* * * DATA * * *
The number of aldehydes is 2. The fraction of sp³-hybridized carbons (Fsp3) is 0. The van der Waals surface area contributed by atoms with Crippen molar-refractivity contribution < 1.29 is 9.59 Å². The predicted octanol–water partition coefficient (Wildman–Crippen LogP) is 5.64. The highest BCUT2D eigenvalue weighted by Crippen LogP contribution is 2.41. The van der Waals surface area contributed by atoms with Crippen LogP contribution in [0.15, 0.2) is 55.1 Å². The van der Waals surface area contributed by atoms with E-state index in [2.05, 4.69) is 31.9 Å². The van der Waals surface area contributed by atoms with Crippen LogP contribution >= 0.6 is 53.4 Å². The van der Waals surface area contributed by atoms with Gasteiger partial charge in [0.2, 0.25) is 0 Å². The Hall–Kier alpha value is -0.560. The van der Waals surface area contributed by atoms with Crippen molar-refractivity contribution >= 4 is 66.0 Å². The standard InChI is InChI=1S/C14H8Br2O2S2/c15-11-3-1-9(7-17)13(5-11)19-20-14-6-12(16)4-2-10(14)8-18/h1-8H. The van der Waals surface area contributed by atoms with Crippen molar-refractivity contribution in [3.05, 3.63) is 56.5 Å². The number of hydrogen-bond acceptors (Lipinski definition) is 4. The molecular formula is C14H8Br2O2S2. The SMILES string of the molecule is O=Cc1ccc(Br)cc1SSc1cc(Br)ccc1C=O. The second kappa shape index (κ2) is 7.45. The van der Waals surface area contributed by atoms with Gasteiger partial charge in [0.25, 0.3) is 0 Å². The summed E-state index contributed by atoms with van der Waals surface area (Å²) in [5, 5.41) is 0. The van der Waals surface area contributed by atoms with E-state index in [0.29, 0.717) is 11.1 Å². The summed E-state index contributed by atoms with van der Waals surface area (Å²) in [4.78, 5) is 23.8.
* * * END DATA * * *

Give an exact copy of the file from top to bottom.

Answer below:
The number of aldehydes is 2. The fraction of sp³-hybridized carbons (Fsp3) is 0. The van der Waals surface area contributed by atoms with Crippen molar-refractivity contribution < 1.29 is 9.59 Å². The predicted octanol–water partition coefficient (Wildman–Crippen LogP) is 5.64. The highest BCUT2D eigenvalue weighted by Crippen LogP contribution is 2.41. The van der Waals surface area contributed by atoms with Crippen LogP contribution in [0.15, 0.2) is 55.1 Å². The van der Waals surface area contributed by atoms with E-state index in [2.05, 4.69) is 31.9 Å². The van der Waals surface area contributed by atoms with Crippen LogP contribution >= 0.6 is 53.4 Å². The van der Waals surface area contributed by atoms with Gasteiger partial charge in [0.2, 0.25) is 0 Å². The Hall–Kier alpha value is -0.560. The van der Waals surface area contributed by atoms with Crippen molar-refractivity contribution >= 4 is 66.0 Å². The standard InChI is InChI=1S/C14H8Br2O2S2/c15-11-3-1-9(7-17)13(5-11)19-20-14-6-12(16)4-2-10(14)8-18/h1-8H. The van der Waals surface area contributed by atoms with Crippen molar-refractivity contribution in [3.05, 3.63) is 56.5 Å². The number of hydrogen-bond acceptors (Lipinski definition) is 4. The molecular formula is C14H8Br2O2S2. The SMILES string of the molecule is O=Cc1ccc(Br)cc1SSc1cc(Br)ccc1C=O. The second kappa shape index (κ2) is 7.45. The van der Waals surface area contributed by atoms with Gasteiger partial charge in [0.25, 0.3) is 0 Å². The summed E-state index contributed by atoms with van der Waals surface area (Å²) in [5, 5.41) is 0. The van der Waals surface area contributed by atoms with E-state index in [0.29, 0.717) is 11.1 Å². The summed E-state index contributed by atoms with van der Waals surface area (Å²) in [4.78, 5) is 23.8.